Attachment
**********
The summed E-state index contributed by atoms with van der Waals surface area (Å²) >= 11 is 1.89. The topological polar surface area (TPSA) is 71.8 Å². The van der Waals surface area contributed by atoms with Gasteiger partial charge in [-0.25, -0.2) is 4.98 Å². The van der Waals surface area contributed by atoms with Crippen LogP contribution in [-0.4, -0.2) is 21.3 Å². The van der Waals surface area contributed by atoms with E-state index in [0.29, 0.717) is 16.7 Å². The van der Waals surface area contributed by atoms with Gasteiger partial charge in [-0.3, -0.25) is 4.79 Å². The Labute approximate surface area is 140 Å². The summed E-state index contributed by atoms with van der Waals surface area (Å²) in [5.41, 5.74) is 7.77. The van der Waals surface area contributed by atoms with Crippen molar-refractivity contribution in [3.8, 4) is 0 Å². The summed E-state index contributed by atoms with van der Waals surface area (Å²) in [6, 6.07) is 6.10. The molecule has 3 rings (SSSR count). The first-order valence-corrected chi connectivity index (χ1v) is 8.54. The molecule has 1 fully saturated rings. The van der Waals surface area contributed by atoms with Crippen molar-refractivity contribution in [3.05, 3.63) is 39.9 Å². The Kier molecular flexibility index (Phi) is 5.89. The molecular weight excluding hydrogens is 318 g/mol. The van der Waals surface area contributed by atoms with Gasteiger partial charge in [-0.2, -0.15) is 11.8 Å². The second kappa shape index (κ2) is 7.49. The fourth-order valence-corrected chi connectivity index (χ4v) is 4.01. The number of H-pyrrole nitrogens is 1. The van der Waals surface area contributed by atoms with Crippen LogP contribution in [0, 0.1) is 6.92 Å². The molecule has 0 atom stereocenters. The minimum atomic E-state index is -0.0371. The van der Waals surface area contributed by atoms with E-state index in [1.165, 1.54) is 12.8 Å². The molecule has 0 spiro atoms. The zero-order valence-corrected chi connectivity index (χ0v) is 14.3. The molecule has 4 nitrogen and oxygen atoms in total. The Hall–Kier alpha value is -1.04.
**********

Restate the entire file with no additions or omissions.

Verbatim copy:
The summed E-state index contributed by atoms with van der Waals surface area (Å²) >= 11 is 1.89. The topological polar surface area (TPSA) is 71.8 Å². The van der Waals surface area contributed by atoms with Gasteiger partial charge in [-0.25, -0.2) is 4.98 Å². The van der Waals surface area contributed by atoms with Crippen LogP contribution in [-0.4, -0.2) is 21.3 Å². The van der Waals surface area contributed by atoms with E-state index in [0.29, 0.717) is 16.7 Å². The van der Waals surface area contributed by atoms with Gasteiger partial charge in [-0.3, -0.25) is 4.79 Å². The Labute approximate surface area is 140 Å². The summed E-state index contributed by atoms with van der Waals surface area (Å²) in [5.41, 5.74) is 7.77. The van der Waals surface area contributed by atoms with Crippen molar-refractivity contribution in [3.8, 4) is 0 Å². The summed E-state index contributed by atoms with van der Waals surface area (Å²) in [6, 6.07) is 6.10. The molecule has 3 rings (SSSR count). The first-order valence-corrected chi connectivity index (χ1v) is 8.54. The molecule has 1 fully saturated rings. The van der Waals surface area contributed by atoms with Crippen molar-refractivity contribution in [3.05, 3.63) is 39.9 Å². The Kier molecular flexibility index (Phi) is 5.89. The molecular weight excluding hydrogens is 318 g/mol. The van der Waals surface area contributed by atoms with Gasteiger partial charge in [-0.2, -0.15) is 11.8 Å². The second kappa shape index (κ2) is 7.49. The fourth-order valence-corrected chi connectivity index (χ4v) is 4.01. The number of H-pyrrole nitrogens is 1. The van der Waals surface area contributed by atoms with Crippen LogP contribution in [0, 0.1) is 6.92 Å². The molecule has 0 atom stereocenters. The minimum atomic E-state index is -0.0371. The van der Waals surface area contributed by atoms with E-state index in [1.165, 1.54) is 12.8 Å². The molecule has 0 spiro atoms. The zero-order valence-corrected chi connectivity index (χ0v) is 14.3. The molecule has 4 nitrogen and oxygen atoms in total. The Hall–Kier alpha value is -1.04.